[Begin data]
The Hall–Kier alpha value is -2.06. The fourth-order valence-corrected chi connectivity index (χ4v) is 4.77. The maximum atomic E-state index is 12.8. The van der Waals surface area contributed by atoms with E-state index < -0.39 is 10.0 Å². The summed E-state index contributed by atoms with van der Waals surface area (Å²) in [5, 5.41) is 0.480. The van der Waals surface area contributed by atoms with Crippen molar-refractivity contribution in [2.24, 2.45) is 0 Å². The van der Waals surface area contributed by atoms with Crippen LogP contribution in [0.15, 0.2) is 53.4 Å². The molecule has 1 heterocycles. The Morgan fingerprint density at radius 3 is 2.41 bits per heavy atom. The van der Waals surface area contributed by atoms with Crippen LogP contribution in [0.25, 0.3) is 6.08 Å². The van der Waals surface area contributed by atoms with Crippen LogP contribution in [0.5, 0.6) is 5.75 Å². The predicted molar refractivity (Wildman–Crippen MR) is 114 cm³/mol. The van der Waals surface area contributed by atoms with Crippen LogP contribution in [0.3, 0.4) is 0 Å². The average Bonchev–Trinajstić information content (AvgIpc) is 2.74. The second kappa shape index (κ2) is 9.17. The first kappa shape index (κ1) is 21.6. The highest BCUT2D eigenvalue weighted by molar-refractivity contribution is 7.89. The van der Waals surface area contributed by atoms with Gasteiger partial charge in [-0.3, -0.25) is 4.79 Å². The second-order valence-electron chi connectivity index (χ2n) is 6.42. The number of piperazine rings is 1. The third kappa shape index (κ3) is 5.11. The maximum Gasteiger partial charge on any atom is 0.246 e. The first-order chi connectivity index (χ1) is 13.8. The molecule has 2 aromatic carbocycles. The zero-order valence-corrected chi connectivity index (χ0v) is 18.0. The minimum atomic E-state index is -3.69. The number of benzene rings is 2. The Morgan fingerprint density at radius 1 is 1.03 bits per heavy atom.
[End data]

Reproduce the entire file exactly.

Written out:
The Hall–Kier alpha value is -2.06. The fourth-order valence-corrected chi connectivity index (χ4v) is 4.77. The maximum atomic E-state index is 12.8. The van der Waals surface area contributed by atoms with E-state index < -0.39 is 10.0 Å². The summed E-state index contributed by atoms with van der Waals surface area (Å²) in [5, 5.41) is 0.480. The van der Waals surface area contributed by atoms with Crippen molar-refractivity contribution in [2.24, 2.45) is 0 Å². The van der Waals surface area contributed by atoms with Crippen LogP contribution in [0.15, 0.2) is 53.4 Å². The molecule has 1 heterocycles. The Morgan fingerprint density at radius 3 is 2.41 bits per heavy atom. The van der Waals surface area contributed by atoms with Crippen LogP contribution in [0.25, 0.3) is 6.08 Å². The van der Waals surface area contributed by atoms with Crippen LogP contribution in [0.5, 0.6) is 5.75 Å². The predicted molar refractivity (Wildman–Crippen MR) is 114 cm³/mol. The van der Waals surface area contributed by atoms with Crippen LogP contribution in [0.3, 0.4) is 0 Å². The average Bonchev–Trinajstić information content (AvgIpc) is 2.74. The second kappa shape index (κ2) is 9.17. The first kappa shape index (κ1) is 21.6. The highest BCUT2D eigenvalue weighted by molar-refractivity contribution is 7.89. The van der Waals surface area contributed by atoms with Gasteiger partial charge in [-0.3, -0.25) is 4.79 Å². The second-order valence-electron chi connectivity index (χ2n) is 6.42. The number of piperazine rings is 1. The third kappa shape index (κ3) is 5.11. The maximum Gasteiger partial charge on any atom is 0.246 e. The first-order chi connectivity index (χ1) is 13.8. The molecule has 2 aromatic carbocycles. The zero-order valence-corrected chi connectivity index (χ0v) is 18.0. The minimum atomic E-state index is -3.69. The number of benzene rings is 2. The Morgan fingerprint density at radius 1 is 1.03 bits per heavy atom.